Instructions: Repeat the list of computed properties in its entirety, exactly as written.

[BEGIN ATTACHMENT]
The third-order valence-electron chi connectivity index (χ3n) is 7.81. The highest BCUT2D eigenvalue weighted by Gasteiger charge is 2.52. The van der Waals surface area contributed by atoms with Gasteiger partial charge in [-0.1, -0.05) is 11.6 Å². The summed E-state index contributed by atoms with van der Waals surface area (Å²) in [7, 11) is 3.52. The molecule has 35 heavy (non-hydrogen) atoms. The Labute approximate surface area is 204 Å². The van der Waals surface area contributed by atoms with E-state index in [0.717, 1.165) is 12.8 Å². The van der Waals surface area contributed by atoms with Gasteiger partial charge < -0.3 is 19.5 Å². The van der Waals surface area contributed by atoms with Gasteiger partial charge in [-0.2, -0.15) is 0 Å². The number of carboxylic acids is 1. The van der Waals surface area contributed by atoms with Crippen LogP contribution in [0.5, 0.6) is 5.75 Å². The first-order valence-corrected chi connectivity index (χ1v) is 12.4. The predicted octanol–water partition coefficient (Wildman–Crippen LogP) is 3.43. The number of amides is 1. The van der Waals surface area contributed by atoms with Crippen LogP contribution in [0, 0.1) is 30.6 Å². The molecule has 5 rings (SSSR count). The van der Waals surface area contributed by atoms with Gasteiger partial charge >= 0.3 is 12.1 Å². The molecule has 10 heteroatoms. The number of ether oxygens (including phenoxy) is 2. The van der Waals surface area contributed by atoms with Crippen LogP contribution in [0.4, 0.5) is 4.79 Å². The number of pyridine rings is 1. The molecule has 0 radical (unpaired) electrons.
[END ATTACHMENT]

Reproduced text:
The third-order valence-electron chi connectivity index (χ3n) is 7.81. The highest BCUT2D eigenvalue weighted by Gasteiger charge is 2.52. The van der Waals surface area contributed by atoms with Gasteiger partial charge in [-0.1, -0.05) is 11.6 Å². The summed E-state index contributed by atoms with van der Waals surface area (Å²) in [7, 11) is 3.52. The molecule has 35 heavy (non-hydrogen) atoms. The Labute approximate surface area is 204 Å². The van der Waals surface area contributed by atoms with E-state index in [0.717, 1.165) is 12.8 Å². The van der Waals surface area contributed by atoms with Gasteiger partial charge < -0.3 is 19.5 Å². The van der Waals surface area contributed by atoms with Gasteiger partial charge in [-0.2, -0.15) is 0 Å². The number of carboxylic acids is 1. The van der Waals surface area contributed by atoms with Crippen LogP contribution in [0.5, 0.6) is 5.75 Å². The first-order valence-corrected chi connectivity index (χ1v) is 12.4. The predicted octanol–water partition coefficient (Wildman–Crippen LogP) is 3.43. The number of amides is 1. The van der Waals surface area contributed by atoms with Crippen LogP contribution in [0, 0.1) is 30.6 Å². The molecule has 5 rings (SSSR count). The van der Waals surface area contributed by atoms with Gasteiger partial charge >= 0.3 is 12.1 Å². The molecule has 10 heteroatoms. The number of ether oxygens (including phenoxy) is 2. The van der Waals surface area contributed by atoms with Crippen LogP contribution in [0.4, 0.5) is 4.79 Å². The number of pyridine rings is 1. The molecule has 0 radical (unpaired) electrons.